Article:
Much like the other kinds of heating and cooling systems available on the market, split systems have advantages that make them the better choice among their competitors and the other kinds of HVAC systems. These systems have downsides to them as well, so we’ve listed both to help you learn more about an HVAC split system vs. packaged units.
Versatile and Easy to Use
One of the main and most popular benefits of owning a split system has to be the fact that many of these kinds of models allow both heating and cooling from the same single cabinet and evaporator. Since they essentially work the same as a heat pump, all you need to do to switch between modes is to switch the functions of your compressor outside.
This makes the comparison between a packaged unit vs. split system models lean more toward the split system since many buildings don’t have the space needed for two separate HVAC systems. Small offices, shops, and even small apartments can gain quite a lot from these systems.
Where some HVAC systems can be installed with a little help from a technician or even a few online videos, split systems have specific installation requirements and techniques. Typically, only a qualified technician is able to perform these techniques and has access to tools that can prevent damage to the system. Additionally, many split systems have warranties and the only way to verify the warranty is through a technician.
The Pros and Cons of an HVAC Packaged Unit
Much like a split system, there is a wide range of advantages and disadvantages of packaged air conditioners. Many people do have packaged unit systems installed and are likely to keep using similar models when their current one needs replacing. We’ve listed a few of those reasons and why you might prefer these types of systems more between packaged unit vs. split system models.
Lower Levels of Indoor Noise When Used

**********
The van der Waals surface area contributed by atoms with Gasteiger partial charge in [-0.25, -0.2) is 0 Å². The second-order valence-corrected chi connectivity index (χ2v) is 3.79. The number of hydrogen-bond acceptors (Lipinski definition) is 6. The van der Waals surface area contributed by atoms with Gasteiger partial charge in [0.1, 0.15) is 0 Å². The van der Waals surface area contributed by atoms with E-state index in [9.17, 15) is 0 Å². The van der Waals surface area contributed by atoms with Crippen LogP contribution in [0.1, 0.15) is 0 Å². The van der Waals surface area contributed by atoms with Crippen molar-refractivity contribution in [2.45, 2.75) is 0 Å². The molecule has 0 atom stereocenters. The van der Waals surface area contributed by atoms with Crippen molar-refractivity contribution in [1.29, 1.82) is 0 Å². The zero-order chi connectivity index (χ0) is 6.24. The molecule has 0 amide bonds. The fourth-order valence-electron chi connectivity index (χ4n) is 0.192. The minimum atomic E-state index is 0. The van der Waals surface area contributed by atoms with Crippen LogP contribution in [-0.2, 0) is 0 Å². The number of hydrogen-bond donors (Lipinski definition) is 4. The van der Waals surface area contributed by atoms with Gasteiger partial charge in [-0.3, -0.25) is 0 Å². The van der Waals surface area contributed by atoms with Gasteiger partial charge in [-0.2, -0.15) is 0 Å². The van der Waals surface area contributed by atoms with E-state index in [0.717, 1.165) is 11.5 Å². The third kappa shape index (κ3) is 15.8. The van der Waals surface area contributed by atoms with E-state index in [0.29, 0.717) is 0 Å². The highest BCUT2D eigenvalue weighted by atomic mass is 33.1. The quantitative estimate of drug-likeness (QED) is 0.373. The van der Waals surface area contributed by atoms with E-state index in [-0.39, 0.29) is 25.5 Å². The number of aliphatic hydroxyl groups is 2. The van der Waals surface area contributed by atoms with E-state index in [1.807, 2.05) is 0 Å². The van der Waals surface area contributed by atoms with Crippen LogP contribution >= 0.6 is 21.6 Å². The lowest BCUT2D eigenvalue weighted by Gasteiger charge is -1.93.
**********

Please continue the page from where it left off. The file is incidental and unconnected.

When it comes to noise, the lack of any indoor cabinets or units makes it so that you don’t hear anything while the system runs, given that it’s still in good shape.
While this may not be a big difference in comparisons between a packaged unit vs. split systems, since split systems are also quiet, any damage to its indoor evaporator can lead to a lot of noise. In homes with young or elderly people, noise can be quite an issue.
Though both types of systems can be noisy, having their packaged unit outside can be a great thing for many homeowners.
Higher Chances for Damage
Since the packaged unit and all its parts are outside, any small weather change or gust of wind can bring something that causes damage to the system. Many of these system’s models often have some form of protection for that purpose, but – in more extreme climates – a particularly harsh blizzard or hailstorm can still affect the system negatively. And the weather is just one of the ways damage can happen!
There are a number of pros that come with installing a packaged or split system in your home. However, it’s not uncommon for these systems to break down or malfunction. Fortunately, fixing these kinds of issues is as simple as contacting our team at Clover Contracting.